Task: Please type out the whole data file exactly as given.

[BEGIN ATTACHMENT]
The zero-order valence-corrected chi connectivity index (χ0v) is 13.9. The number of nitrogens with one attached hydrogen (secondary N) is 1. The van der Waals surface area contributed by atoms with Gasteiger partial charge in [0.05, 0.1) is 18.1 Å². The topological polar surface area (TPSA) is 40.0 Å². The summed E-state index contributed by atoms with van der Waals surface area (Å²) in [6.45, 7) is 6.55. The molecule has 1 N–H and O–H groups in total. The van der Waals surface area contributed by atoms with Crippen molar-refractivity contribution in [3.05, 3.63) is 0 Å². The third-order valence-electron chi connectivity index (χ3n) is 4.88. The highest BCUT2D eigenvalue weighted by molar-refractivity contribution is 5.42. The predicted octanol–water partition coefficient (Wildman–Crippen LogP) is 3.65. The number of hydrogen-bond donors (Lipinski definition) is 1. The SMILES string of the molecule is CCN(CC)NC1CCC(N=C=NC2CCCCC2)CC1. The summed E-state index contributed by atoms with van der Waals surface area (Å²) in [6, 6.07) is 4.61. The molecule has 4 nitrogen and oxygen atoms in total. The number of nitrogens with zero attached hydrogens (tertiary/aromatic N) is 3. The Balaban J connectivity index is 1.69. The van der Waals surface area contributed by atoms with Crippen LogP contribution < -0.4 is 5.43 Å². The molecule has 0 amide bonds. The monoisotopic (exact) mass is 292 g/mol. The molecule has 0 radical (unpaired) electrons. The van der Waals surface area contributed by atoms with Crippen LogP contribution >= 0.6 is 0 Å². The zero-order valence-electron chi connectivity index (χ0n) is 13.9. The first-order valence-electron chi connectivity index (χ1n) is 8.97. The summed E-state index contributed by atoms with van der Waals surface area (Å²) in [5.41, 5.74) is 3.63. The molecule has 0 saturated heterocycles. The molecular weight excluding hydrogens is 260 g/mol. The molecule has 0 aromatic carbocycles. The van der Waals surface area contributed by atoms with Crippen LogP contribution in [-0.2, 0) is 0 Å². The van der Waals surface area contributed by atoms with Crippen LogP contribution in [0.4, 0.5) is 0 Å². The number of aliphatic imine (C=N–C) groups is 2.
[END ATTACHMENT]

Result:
The zero-order valence-corrected chi connectivity index (χ0v) is 13.9. The number of nitrogens with one attached hydrogen (secondary N) is 1. The van der Waals surface area contributed by atoms with Gasteiger partial charge in [0.05, 0.1) is 18.1 Å². The topological polar surface area (TPSA) is 40.0 Å². The summed E-state index contributed by atoms with van der Waals surface area (Å²) in [6.45, 7) is 6.55. The molecule has 1 N–H and O–H groups in total. The van der Waals surface area contributed by atoms with Crippen molar-refractivity contribution in [3.05, 3.63) is 0 Å². The third-order valence-electron chi connectivity index (χ3n) is 4.88. The highest BCUT2D eigenvalue weighted by molar-refractivity contribution is 5.42. The predicted octanol–water partition coefficient (Wildman–Crippen LogP) is 3.65. The number of hydrogen-bond donors (Lipinski definition) is 1. The SMILES string of the molecule is CCN(CC)NC1CCC(N=C=NC2CCCCC2)CC1. The summed E-state index contributed by atoms with van der Waals surface area (Å²) in [6, 6.07) is 4.61. The molecule has 4 nitrogen and oxygen atoms in total. The number of nitrogens with zero attached hydrogens (tertiary/aromatic N) is 3. The Balaban J connectivity index is 1.69. The van der Waals surface area contributed by atoms with Crippen LogP contribution < -0.4 is 5.43 Å². The molecule has 0 amide bonds. The monoisotopic (exact) mass is 292 g/mol. The molecule has 0 radical (unpaired) electrons. The van der Waals surface area contributed by atoms with Crippen LogP contribution >= 0.6 is 0 Å². The zero-order valence-electron chi connectivity index (χ0n) is 13.9. The first-order valence-electron chi connectivity index (χ1n) is 8.97. The summed E-state index contributed by atoms with van der Waals surface area (Å²) in [5.41, 5.74) is 3.63. The molecule has 0 saturated heterocycles. The molecular weight excluding hydrogens is 260 g/mol. The molecule has 0 aromatic carbocycles. The van der Waals surface area contributed by atoms with Crippen LogP contribution in [-0.2, 0) is 0 Å². The van der Waals surface area contributed by atoms with Crippen LogP contribution in [0.4, 0.5) is 0 Å². The number of aliphatic imine (C=N–C) groups is 2.